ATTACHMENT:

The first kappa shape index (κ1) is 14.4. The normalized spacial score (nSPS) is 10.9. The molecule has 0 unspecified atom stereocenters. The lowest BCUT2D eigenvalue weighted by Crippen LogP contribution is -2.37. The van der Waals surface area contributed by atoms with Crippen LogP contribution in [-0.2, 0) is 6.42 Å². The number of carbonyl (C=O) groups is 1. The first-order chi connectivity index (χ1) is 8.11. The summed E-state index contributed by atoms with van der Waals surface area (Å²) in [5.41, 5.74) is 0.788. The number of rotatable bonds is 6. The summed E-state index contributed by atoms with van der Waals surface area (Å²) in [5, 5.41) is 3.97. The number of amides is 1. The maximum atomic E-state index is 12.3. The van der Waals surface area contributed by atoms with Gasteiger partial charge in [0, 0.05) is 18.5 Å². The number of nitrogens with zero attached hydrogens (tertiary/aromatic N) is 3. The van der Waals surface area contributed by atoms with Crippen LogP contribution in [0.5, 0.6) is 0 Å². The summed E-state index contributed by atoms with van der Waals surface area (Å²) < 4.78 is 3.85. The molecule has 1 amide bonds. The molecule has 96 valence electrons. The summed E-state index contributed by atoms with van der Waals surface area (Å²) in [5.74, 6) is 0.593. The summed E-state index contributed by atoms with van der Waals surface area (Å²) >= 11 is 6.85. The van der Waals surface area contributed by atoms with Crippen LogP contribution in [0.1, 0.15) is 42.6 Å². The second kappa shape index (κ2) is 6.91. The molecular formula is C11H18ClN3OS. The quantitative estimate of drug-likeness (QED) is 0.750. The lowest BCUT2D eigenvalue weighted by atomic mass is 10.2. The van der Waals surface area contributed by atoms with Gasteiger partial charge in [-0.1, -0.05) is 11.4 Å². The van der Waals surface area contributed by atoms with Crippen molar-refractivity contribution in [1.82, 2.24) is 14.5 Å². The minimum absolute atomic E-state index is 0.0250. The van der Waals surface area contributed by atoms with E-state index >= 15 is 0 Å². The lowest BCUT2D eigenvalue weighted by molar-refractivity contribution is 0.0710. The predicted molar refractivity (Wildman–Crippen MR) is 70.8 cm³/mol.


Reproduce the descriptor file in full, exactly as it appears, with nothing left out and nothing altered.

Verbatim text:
The first kappa shape index (κ1) is 14.4. The normalized spacial score (nSPS) is 10.9. The molecule has 0 unspecified atom stereocenters. The lowest BCUT2D eigenvalue weighted by Crippen LogP contribution is -2.37. The van der Waals surface area contributed by atoms with Crippen LogP contribution in [-0.2, 0) is 6.42 Å². The number of carbonyl (C=O) groups is 1. The first-order chi connectivity index (χ1) is 8.11. The summed E-state index contributed by atoms with van der Waals surface area (Å²) in [5.41, 5.74) is 0.788. The number of rotatable bonds is 6. The summed E-state index contributed by atoms with van der Waals surface area (Å²) in [5, 5.41) is 3.97. The number of amides is 1. The maximum atomic E-state index is 12.3. The van der Waals surface area contributed by atoms with Gasteiger partial charge in [0, 0.05) is 18.5 Å². The number of nitrogens with zero attached hydrogens (tertiary/aromatic N) is 3. The van der Waals surface area contributed by atoms with Crippen LogP contribution in [0.5, 0.6) is 0 Å². The summed E-state index contributed by atoms with van der Waals surface area (Å²) < 4.78 is 3.85. The molecule has 1 amide bonds. The molecule has 96 valence electrons. The summed E-state index contributed by atoms with van der Waals surface area (Å²) in [5.74, 6) is 0.593. The summed E-state index contributed by atoms with van der Waals surface area (Å²) >= 11 is 6.85. The van der Waals surface area contributed by atoms with Crippen LogP contribution in [0.1, 0.15) is 42.6 Å². The second kappa shape index (κ2) is 6.91. The molecular formula is C11H18ClN3OS. The quantitative estimate of drug-likeness (QED) is 0.750. The lowest BCUT2D eigenvalue weighted by atomic mass is 10.2. The van der Waals surface area contributed by atoms with Gasteiger partial charge in [-0.1, -0.05) is 11.4 Å². The van der Waals surface area contributed by atoms with Crippen molar-refractivity contribution in [1.82, 2.24) is 14.5 Å². The minimum absolute atomic E-state index is 0.0250. The van der Waals surface area contributed by atoms with E-state index >= 15 is 0 Å². The lowest BCUT2D eigenvalue weighted by molar-refractivity contribution is 0.0710. The predicted molar refractivity (Wildman–Crippen MR) is 70.8 cm³/mol.